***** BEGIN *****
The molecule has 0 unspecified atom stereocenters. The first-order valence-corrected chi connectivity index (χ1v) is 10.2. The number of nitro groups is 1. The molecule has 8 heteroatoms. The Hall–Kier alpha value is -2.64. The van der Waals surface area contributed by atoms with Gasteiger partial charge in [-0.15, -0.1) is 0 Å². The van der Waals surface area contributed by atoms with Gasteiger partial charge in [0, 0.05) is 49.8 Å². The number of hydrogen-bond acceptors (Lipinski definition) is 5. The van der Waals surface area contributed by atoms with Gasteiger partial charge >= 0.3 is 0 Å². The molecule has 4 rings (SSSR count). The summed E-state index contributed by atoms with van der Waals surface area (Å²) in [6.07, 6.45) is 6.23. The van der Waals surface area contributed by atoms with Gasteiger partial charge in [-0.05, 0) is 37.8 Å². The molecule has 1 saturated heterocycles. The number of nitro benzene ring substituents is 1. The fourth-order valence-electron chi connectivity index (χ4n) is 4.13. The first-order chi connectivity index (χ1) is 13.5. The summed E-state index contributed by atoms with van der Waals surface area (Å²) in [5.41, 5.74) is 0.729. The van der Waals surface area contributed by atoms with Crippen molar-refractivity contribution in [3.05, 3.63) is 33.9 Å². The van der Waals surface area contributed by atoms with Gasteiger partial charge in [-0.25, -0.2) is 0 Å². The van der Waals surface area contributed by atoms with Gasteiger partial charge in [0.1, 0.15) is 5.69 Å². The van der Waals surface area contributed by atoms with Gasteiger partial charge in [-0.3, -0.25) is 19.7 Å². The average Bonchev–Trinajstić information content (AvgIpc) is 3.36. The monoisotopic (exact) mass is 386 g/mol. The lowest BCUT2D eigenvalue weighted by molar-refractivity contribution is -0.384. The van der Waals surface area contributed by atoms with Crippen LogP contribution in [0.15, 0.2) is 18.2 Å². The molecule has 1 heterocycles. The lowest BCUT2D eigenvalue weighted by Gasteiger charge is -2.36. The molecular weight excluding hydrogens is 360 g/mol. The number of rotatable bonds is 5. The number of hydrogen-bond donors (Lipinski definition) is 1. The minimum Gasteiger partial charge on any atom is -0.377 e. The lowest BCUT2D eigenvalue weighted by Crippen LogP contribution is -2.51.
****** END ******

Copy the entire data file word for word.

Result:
The molecule has 0 unspecified atom stereocenters. The first-order valence-corrected chi connectivity index (χ1v) is 10.2. The number of nitro groups is 1. The molecule has 8 heteroatoms. The Hall–Kier alpha value is -2.64. The van der Waals surface area contributed by atoms with Gasteiger partial charge in [-0.15, -0.1) is 0 Å². The van der Waals surface area contributed by atoms with Gasteiger partial charge in [0, 0.05) is 49.8 Å². The number of hydrogen-bond acceptors (Lipinski definition) is 5. The van der Waals surface area contributed by atoms with Gasteiger partial charge >= 0.3 is 0 Å². The molecule has 4 rings (SSSR count). The summed E-state index contributed by atoms with van der Waals surface area (Å²) in [6.07, 6.45) is 6.23. The van der Waals surface area contributed by atoms with Gasteiger partial charge in [-0.05, 0) is 37.8 Å². The molecule has 1 saturated heterocycles. The number of nitro benzene ring substituents is 1. The fourth-order valence-electron chi connectivity index (χ4n) is 4.13. The first-order chi connectivity index (χ1) is 13.5. The summed E-state index contributed by atoms with van der Waals surface area (Å²) in [5.41, 5.74) is 0.729. The van der Waals surface area contributed by atoms with Crippen molar-refractivity contribution in [3.05, 3.63) is 33.9 Å². The van der Waals surface area contributed by atoms with Gasteiger partial charge in [-0.25, -0.2) is 0 Å². The van der Waals surface area contributed by atoms with Gasteiger partial charge in [0.1, 0.15) is 5.69 Å². The van der Waals surface area contributed by atoms with Gasteiger partial charge in [-0.3, -0.25) is 19.7 Å². The average Bonchev–Trinajstić information content (AvgIpc) is 3.36. The monoisotopic (exact) mass is 386 g/mol. The lowest BCUT2D eigenvalue weighted by molar-refractivity contribution is -0.384. The van der Waals surface area contributed by atoms with Crippen LogP contribution in [0.15, 0.2) is 18.2 Å². The molecule has 1 heterocycles. The lowest BCUT2D eigenvalue weighted by Gasteiger charge is -2.36. The molecular weight excluding hydrogens is 360 g/mol. The number of rotatable bonds is 5. The number of hydrogen-bond donors (Lipinski definition) is 1. The minimum Gasteiger partial charge on any atom is -0.377 e. The lowest BCUT2D eigenvalue weighted by Crippen LogP contribution is -2.51.